37° 33′ 59.526″ N, 126° 58′ 40.6884″ E
Before I left my home in the states, I talked to my grandparents about my trip to Korea. I am very close with them and I knew that they will miss me while I’m gone. I spent a whole day talking, playing cards, and looking at old pictures with them. At one point, my grandpa asked what city I would be staying in during my trip. I told him the name and he looked like he was trying to remember something from a long time ago. He then explained that he was in the army in 1945 and was sent to Korea to fight the Japanese. But once he arrived in Korea, all the Japanese were standing on the shore waiting to surrender. I asked him why they would do such a thing and he said it was because President Truman had just dropped the atomic bomb on Japan. The war was over.
I thought about what that meant for so many people: the Koreans, the Japanese and my grandpa. If things had been just a little different, my grandpa would have actually fought in that war and I might have lost him before I was ever even born. I might have never found this out if I hadn’t taken this trip. I wanted to visit the places my grandpa had come before me. I found a connection in my past that linked me to this place that is so new to me.
I started at the War Memorial of Korea to learn the history behind the war and behind Korea as well. I learned about the brilliant kings and generals that protected Korea from invasions by Chinese, Mongolian, and Japanese attacks long, long ago. Korea was often under attack and after each battle, the Korean people were left to pick up the pieces. When my grandpa got to Korea, the people had nothing. The Japanese soldiers had used up all the food and resources Korea could make. That was only 68 years ago. Since then, Korea suffered under the American and Russian soldiers fighting the Korean War as well. Yet somehow, the country still managed to pick itself up and explode into one of the most powerful economies in Asia.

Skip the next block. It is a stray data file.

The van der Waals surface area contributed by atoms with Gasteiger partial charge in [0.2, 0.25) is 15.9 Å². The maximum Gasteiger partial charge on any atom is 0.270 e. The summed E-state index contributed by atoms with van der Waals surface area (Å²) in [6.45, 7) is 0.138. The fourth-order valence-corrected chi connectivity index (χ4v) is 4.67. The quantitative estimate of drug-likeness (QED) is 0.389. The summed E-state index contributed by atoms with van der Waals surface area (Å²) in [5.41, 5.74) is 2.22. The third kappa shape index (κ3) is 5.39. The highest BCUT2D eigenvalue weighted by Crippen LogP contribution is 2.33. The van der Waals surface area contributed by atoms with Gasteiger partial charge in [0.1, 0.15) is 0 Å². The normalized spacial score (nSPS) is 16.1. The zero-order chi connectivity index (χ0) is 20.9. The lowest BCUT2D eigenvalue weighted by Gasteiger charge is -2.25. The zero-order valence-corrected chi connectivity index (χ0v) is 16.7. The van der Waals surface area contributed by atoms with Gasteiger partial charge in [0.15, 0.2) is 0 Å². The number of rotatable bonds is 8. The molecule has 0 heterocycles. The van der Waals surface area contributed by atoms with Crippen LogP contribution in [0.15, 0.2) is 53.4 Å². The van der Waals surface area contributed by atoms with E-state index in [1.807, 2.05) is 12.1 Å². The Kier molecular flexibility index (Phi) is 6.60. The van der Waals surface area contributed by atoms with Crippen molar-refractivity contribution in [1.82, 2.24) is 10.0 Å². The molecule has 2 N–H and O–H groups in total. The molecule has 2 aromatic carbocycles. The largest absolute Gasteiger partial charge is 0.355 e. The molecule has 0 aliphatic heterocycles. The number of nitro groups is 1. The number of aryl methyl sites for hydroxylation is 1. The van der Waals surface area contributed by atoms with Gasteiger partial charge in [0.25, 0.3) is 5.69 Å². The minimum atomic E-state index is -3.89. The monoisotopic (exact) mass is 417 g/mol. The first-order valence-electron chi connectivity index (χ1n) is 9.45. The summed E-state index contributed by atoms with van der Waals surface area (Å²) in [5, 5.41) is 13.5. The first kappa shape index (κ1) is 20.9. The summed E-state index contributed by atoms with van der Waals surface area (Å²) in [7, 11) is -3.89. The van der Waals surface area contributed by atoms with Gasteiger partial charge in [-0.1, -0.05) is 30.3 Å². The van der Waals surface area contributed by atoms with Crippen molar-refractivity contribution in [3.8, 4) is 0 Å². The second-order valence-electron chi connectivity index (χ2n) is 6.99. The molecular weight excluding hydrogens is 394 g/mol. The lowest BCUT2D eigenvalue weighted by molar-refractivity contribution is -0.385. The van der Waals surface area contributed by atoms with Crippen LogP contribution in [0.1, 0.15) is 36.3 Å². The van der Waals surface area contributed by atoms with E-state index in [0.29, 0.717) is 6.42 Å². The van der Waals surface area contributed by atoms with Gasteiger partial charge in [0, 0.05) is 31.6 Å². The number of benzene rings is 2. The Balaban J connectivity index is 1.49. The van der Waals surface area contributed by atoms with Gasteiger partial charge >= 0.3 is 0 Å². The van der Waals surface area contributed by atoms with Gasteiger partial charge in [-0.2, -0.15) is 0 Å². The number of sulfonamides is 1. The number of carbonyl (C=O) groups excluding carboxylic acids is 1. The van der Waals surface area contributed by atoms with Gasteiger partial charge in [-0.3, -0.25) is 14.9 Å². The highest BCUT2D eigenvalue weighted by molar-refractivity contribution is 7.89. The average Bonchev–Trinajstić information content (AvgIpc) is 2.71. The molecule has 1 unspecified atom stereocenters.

Do you or your parents have a cell phone? Is it a Samsung or LG? These Korean companies make all kinds of things that are now found around the world. Korean electronics are some of the best and they keep getting better. When I look around me at the buildings in Seoul, everything has a futuristic feel to it. The internet is blazingly fast, high definition TV and videos stream wirelessly into people’s cell phones and giant touchscreens show you which way to go in the subways. It’s all like a science fiction movie where aliens came and shared their technology with us! Korea is at the very front of the world’s technology race and they are working hard to keep moving forward.
I have a hard time deciding what part of Korea I want to explore the most. I could study the high-tech computers, robots, spaceships, and power cells of its super-modern side. I could also study the thousands of years of history that have made Korea what it is today, a history where notable Koreans invented totally new written languages, man’s oldest observatories, rocket powered arrows, floating tanks, or even giant machines that could show the positions of the stars and planets at any point in time. What do you think is most interesting? Could you decide on just one or the other?
I have spent just six days in the capital city of Seoul and my mind is already racing with questions and curiosities. I leave for Asan and my new university in the morning. It will be a two hour train ride to my new home for the next few months. How will it be different than Seoul? How will it be the same? Will I make a lot of new friends? Maybe you have moved to a new home before and know how I am feeling. Don’t you think it feels exciting?!